When the country plunged into lockdown this spring, nobody could anticipate that we would still be feeling the repercussions of it as we approach Christmas. It has meant that most of the summer, in turn, has been taken away from us or limited us to the walls and gardens of our own homes. Though it has been restricting, it has allowed us to finish or make a start on those jobs that perhaps were seen as a nuisance before. From redecorating to building bars in gardens, the past months have given the public the chance to bring out their inner architect and express themselves in their homes. But what opportunities have arisen for DIY brands to be successful post-lockdown?
Before the lockdown consumers found that they preferred to physically go into a store to buy and browse DIY equipment. In fact, a study by the Drum found that 77% of consumers preferred this to buy their products online. Online was predominantly used by men between the ages of 35 - 44, to provide inspiration for what they would then go and buy in-store. Towards the end of Q1, there was an upsurge in spending in certain stores, as consumers stocked up on tools and materials ahead of lockdown projects. In March the mad rush to panic buying and transaction volumes for DIY products increasing by 137% was taking a strain on the world of commerce but in particular the retailers. In the final week of the month, DIY retailer B&Q’s website was down for several days as it struggled to cope with the demand. To use fellow retail giant Wickes’ site some consumers had to face a 3-hour queue. Click and Collect became the go-to-market model for larger brands but even this added to queue congestion and retailers struggled to cope. But after DIY retailers were labelled as ‘non-essential trade’ most retailers in the country were forced to close. From then onwards the traditional brick and mortar store was no longer an option and DIY brands were forced to provide an ‘in-store experience’ on their websites.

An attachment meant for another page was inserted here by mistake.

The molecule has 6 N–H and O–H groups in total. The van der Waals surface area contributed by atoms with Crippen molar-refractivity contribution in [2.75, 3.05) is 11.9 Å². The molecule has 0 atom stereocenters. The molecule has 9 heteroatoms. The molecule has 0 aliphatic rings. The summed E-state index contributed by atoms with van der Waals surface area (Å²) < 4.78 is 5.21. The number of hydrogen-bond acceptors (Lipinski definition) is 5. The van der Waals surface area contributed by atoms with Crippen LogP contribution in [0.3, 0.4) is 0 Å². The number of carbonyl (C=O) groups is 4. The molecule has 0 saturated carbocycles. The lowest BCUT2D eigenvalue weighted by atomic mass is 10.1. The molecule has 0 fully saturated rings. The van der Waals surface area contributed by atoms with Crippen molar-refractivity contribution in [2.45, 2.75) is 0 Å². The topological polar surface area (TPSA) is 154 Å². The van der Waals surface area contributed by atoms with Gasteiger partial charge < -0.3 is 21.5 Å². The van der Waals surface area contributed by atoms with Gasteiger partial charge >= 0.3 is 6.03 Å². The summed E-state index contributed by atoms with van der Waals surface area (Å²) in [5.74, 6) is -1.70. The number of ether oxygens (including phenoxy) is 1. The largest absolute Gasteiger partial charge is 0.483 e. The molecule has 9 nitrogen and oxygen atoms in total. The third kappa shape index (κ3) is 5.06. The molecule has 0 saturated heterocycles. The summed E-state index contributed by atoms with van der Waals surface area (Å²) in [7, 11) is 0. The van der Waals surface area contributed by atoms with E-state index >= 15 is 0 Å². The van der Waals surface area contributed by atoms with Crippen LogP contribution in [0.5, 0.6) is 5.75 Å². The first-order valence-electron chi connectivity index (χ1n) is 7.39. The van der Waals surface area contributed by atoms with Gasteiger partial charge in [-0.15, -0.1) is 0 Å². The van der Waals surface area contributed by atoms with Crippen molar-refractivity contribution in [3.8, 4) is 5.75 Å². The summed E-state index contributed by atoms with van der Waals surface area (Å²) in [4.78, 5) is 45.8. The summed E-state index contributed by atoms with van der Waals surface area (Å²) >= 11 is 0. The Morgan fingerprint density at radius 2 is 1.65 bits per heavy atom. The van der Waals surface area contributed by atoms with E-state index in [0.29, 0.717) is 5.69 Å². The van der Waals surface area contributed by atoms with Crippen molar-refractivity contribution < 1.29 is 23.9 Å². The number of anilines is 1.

With more and more brands being forced online to create D2C websites, opportunities have started to arise to make the shopper experience easier. As touched upon earlier, consumers predominantly use DIY brands websites as inspiration, often using Inspiration Guides to see examples of their desired product in action. But what if in the moment of consideration the consumer was able to buy the product there and then from a DIY retailer of their choice. That’s where Adimo comes in, our Buy Now technology can be seamlessly integrated with the inspiration guide making it easier than ever to shop online for DIY equipment.
Talking of inspiration, DIY could take some from brands in other categories including condiment giants, Heinz. Heinz created a D2C website that allowed customers to buy products in bundles, for example, a source bundle or a tinned goods bundle. DIY brands could follow suit, allowing customers to buy multiple products in the same bundle and overall drastically increase basket size.
I think we can agree that it is not all doom and gloom for most industries as they adapt to the ‘new normal’. Many have found ways of attracting consumers in a more digital sense and DIY will have to follow suit if they are to remain on their lockdown high. Innovations like shoppable inspiration guides and allowing their customers to buy their products in bundles can drastically improve their chances of making sales.
If you have read this and are interested in how Adimo could make your marketing shoppable, don’t hesitate to get in touch...